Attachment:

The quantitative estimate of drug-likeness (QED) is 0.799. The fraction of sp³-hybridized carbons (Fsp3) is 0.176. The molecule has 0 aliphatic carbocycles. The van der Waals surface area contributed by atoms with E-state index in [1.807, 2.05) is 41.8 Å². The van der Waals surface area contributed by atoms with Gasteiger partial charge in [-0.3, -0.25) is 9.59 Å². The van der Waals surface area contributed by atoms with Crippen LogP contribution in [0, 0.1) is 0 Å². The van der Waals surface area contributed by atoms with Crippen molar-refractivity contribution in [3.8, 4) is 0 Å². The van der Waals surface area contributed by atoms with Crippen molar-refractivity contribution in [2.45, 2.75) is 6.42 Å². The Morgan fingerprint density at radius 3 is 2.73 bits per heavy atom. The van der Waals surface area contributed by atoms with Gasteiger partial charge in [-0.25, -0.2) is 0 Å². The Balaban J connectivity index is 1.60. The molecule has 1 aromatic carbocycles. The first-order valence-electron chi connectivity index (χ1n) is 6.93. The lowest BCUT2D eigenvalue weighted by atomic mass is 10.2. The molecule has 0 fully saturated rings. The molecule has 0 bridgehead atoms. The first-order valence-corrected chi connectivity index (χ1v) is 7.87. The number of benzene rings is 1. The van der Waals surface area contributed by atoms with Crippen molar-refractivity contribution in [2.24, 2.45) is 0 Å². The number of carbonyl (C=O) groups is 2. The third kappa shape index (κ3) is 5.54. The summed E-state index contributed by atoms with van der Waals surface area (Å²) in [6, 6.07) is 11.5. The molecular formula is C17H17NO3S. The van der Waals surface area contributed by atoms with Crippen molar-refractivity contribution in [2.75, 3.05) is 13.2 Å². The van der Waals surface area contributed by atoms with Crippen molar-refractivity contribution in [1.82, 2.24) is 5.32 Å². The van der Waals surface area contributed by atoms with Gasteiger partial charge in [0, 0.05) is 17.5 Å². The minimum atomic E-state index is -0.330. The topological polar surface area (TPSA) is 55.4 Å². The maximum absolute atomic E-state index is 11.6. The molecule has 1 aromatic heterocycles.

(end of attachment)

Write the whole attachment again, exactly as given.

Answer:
The quantitative estimate of drug-likeness (QED) is 0.799. The fraction of sp³-hybridized carbons (Fsp3) is 0.176. The molecule has 0 aliphatic carbocycles. The van der Waals surface area contributed by atoms with E-state index in [1.807, 2.05) is 41.8 Å². The van der Waals surface area contributed by atoms with Gasteiger partial charge in [-0.3, -0.25) is 9.59 Å². The van der Waals surface area contributed by atoms with Crippen LogP contribution in [0, 0.1) is 0 Å². The van der Waals surface area contributed by atoms with Crippen molar-refractivity contribution in [3.8, 4) is 0 Å². The van der Waals surface area contributed by atoms with Crippen molar-refractivity contribution in [2.45, 2.75) is 6.42 Å². The Morgan fingerprint density at radius 3 is 2.73 bits per heavy atom. The van der Waals surface area contributed by atoms with Gasteiger partial charge in [-0.25, -0.2) is 0 Å². The Balaban J connectivity index is 1.60. The molecule has 1 aromatic carbocycles. The first-order valence-electron chi connectivity index (χ1n) is 6.93. The lowest BCUT2D eigenvalue weighted by atomic mass is 10.2. The molecule has 0 fully saturated rings. The molecule has 0 bridgehead atoms. The first-order valence-corrected chi connectivity index (χ1v) is 7.87. The number of benzene rings is 1. The van der Waals surface area contributed by atoms with Crippen molar-refractivity contribution in [2.24, 2.45) is 0 Å². The number of carbonyl (C=O) groups is 2. The third kappa shape index (κ3) is 5.54. The summed E-state index contributed by atoms with van der Waals surface area (Å²) in [6, 6.07) is 11.5. The molecular formula is C17H17NO3S. The van der Waals surface area contributed by atoms with Crippen molar-refractivity contribution in [2.75, 3.05) is 13.2 Å². The van der Waals surface area contributed by atoms with Crippen molar-refractivity contribution in [1.82, 2.24) is 5.32 Å². The van der Waals surface area contributed by atoms with Gasteiger partial charge in [0, 0.05) is 17.5 Å². The minimum atomic E-state index is -0.330. The topological polar surface area (TPSA) is 55.4 Å². The maximum absolute atomic E-state index is 11.6. The molecule has 1 aromatic heterocycles.